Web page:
Independent journalism about VU Amsterdam | Since 1953
17 June 2024

& Blog

Is there anybody left on campus?

Social distancing rules may have been tightened up again, but the main building of VU Amsterdam was far from empty last Friday. There were a lot people around, studying or having meetings, or on campus for a seminar.

I really needed to get out, says Valentina Bortolotti from Argentina. This first-year student in International Business Administration is studying with a fellow student from Uruguay, Valentina Cabrera, in the foyer of the Main Building. Laptops open, pen and paper next to them.


“University is really time-consuming”, zegt Cabrera (on the right in the photo). “We are studying at home, eating at home: we are at home all the time. Coming here gives some diversity.” They are currently working on a maths assignment. Bortolotti: “Usually we are with two other girls who speak Spanish. We help each other with the assignments. We don’t get distracted when we study here.”

There are others like Bortolotti and Cabrera. All the tables in the foyer area are occupied, downstairs in the central hall there is someone sitting on every sofa and at every table, and on the upper floors many rooms are occupied by one or two groups of people studying. Of course, you could not describe it as really busy – you don’t hear many voices and there are not many people walking around. But the seating areas of the main building are definitely full.


On the first floor, two friends are sitting in a room – Abdallah El Yamany and Ahmeddine Nekkaa. El Yamany is also studying International Business Administration (second year), and Nekkaa is not a student but is currently doing an internship at Pepsi Co. “Because of coronavirus, we have to work from home one day a week”, he says. “But my sisters are there too. That makes it hard to concentrate. And then he told me that this is good place to work.”

“It’s great for studying”, El Yamany agrees. “I can concentrate better here. When you’re at home you end up taking a nap. There are fewer distractions here. It’s great that we can grab our own room. And it’s nicer to be with friends.” He is preparing two presentations. “I’ll have to give them later”, he says. “On Zoom. I don’t have any classes on campus at all.”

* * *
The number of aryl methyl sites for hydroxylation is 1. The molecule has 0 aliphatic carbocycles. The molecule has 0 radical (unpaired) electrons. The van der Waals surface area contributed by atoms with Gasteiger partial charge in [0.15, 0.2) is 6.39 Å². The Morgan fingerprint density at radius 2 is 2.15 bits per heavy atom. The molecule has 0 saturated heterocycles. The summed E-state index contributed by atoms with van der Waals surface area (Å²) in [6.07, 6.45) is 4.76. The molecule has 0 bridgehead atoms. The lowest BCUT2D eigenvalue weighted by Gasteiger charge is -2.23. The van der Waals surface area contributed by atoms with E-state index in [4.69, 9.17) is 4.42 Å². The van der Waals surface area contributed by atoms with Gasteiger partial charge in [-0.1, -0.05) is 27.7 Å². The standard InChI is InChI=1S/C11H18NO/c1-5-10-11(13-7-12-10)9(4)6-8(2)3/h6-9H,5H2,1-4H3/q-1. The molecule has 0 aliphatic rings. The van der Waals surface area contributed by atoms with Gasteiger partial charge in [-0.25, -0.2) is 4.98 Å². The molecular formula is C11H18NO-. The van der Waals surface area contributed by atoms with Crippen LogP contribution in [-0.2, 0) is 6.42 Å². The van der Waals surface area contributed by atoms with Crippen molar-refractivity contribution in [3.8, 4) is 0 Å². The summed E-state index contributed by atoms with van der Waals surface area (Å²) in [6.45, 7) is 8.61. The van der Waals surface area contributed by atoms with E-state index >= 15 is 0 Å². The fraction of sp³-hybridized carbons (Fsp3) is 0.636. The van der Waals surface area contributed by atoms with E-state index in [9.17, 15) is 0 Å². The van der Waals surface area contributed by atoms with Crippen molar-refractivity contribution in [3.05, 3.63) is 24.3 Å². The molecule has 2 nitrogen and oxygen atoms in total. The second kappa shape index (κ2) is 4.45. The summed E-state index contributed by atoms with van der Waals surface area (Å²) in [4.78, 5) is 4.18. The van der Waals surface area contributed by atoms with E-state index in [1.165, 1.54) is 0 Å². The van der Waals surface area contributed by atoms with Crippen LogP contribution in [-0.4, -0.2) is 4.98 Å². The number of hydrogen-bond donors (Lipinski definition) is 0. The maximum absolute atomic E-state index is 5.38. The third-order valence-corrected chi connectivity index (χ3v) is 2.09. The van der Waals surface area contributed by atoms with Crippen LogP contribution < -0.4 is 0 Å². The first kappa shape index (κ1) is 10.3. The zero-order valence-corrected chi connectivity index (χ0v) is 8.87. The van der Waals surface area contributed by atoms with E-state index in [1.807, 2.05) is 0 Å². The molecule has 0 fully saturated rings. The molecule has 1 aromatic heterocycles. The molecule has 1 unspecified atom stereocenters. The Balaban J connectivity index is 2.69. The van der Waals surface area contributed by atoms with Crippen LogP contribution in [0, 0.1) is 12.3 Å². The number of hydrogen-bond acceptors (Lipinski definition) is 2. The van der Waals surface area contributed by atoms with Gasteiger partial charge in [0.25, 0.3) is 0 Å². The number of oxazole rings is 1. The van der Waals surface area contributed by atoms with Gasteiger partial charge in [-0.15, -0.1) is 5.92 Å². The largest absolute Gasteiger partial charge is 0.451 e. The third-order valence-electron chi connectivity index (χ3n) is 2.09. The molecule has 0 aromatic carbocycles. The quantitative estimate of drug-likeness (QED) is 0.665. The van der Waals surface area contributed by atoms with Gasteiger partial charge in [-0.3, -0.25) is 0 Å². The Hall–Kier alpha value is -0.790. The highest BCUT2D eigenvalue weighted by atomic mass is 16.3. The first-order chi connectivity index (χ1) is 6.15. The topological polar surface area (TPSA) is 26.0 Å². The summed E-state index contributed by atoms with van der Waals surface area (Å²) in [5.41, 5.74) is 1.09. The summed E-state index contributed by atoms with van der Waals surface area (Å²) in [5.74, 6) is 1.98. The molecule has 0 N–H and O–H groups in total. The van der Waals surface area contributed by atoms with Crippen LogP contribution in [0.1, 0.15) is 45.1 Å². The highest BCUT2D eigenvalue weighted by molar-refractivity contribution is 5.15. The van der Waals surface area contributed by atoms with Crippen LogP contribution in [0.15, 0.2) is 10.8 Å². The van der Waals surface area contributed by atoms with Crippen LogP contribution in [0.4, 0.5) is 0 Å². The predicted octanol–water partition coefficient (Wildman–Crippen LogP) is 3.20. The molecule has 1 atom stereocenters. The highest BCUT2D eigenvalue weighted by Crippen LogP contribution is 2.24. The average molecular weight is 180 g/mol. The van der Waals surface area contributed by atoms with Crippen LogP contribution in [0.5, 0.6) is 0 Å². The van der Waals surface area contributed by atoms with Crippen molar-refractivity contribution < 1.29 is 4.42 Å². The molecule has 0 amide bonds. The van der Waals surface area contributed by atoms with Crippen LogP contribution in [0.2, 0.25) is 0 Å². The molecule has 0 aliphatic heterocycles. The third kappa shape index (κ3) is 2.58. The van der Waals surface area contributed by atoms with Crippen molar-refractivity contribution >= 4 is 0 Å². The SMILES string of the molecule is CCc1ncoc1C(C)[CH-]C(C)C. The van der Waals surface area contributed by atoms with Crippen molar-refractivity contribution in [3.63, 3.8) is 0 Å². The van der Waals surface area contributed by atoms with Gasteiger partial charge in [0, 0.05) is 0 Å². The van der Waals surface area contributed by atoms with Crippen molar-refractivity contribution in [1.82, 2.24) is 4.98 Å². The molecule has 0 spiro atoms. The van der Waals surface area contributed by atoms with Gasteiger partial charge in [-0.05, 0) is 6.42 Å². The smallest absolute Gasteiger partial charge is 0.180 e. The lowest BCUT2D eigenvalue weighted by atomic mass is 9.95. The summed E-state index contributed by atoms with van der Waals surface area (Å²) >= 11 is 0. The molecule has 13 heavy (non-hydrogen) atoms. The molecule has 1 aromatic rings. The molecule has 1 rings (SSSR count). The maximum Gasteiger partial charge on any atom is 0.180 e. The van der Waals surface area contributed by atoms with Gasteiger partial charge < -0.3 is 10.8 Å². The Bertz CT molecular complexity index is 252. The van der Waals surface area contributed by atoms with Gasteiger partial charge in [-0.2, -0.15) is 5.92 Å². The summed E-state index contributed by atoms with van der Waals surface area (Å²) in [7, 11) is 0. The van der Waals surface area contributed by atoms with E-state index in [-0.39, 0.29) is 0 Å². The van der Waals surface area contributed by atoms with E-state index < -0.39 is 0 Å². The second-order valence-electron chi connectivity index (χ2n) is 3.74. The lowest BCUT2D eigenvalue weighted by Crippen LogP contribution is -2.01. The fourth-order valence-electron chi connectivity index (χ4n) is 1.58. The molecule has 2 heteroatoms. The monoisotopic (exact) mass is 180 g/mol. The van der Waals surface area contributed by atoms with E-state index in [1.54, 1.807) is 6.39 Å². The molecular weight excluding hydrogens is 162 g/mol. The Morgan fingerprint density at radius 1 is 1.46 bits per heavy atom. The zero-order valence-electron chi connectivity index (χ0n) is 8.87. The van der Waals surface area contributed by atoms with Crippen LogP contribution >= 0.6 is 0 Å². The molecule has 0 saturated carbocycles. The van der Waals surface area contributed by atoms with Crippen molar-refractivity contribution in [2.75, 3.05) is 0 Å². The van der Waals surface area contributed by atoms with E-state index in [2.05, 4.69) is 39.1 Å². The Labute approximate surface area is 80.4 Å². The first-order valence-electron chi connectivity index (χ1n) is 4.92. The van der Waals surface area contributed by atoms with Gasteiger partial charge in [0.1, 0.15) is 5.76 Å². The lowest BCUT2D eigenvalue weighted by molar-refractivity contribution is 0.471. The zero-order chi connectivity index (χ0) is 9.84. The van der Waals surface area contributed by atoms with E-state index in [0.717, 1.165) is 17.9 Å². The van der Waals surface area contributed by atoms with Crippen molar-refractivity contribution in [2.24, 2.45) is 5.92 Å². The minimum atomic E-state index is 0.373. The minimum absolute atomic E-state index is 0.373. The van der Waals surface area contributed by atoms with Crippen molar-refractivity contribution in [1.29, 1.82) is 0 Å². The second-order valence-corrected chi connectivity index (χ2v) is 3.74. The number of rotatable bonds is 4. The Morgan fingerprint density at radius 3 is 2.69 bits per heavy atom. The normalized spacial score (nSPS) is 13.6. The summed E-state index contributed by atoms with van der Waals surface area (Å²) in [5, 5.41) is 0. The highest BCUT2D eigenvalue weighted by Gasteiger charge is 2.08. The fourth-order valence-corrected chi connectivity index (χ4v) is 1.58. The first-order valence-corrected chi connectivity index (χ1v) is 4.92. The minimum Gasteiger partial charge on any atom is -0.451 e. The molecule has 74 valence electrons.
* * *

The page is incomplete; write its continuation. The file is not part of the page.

Organizational Scientist Sytze Kingma is preparing a room for a seminar on the sixth floor. The sign on the door says ‘Maximum 22 Students’. “It’s a hybrid seminar. That means that we are here in the room and people can also watch from home.”

He turns on the projector and the PC, places a flat round microphone on a table in the middle and adjusts the tripod for the camera. “It’s a hustle to stream online. And as a teacher, you don’t always know how to do things properly. Everyone has to be in shot and audible. And with a Zoom lesson, all the settings need to be right, otherwise it doesn’t work properly.”

‘People need to get to know each other before they can work together’

The question is how many of the 25 students will show up today. “Students say – well, if I can also follow online, do I really need to come to campus?” But Kingma thinks they should. “A seminar involves a lot of interaction. And it’s a big advantage if everyone is physically in the same room. People need to get to know each other before they can work together.”

He has five cancellations from students who are staying at home because they have coronavirus symptoms or are quarantining because of a sick roommate. “That’s twenty percent of the whole group! The virus is never far away. Some students are not sure whether they should come to campus or stay at home.”


There’s music coming from the eighth floor. Ivo Warmerdam is sitting in the room that belongs to Kraket, the study association for econometrics. As the chairperson, he’s busy doing administrative work. “From time to time, the board members need to meet in order to take decisions.” The association has had to cancel many activities. “We’re currently working on an activity for first-year students focusing on how to prepare for the exam weeks. So we’re still making a contribution.”

He thinks that running a study association is more of a challenge under the present circumstances. “You’re learning to manage in a team during a very unusual period. The first-years aren’t having any physical classes at all at the moment. So as a study association, you have to prioritize this group of students. They’ve had such a weird time: they didn’t have an end-of-year trip or party when they left school, and they haven’t had an introduction week at university. Luckily a lot of people have volunteered to be mentors, so we’ve allocated them to groups of first-years. And we plan little things, like a treasure hunt and a boat trip.”

But things are very quiet. Warmerdam points out the empty swing seats at the association. “Normally it would be full of people playing games around here. The challenge of running the association is twice as big this year, and objectively it’s probably also less fun.”


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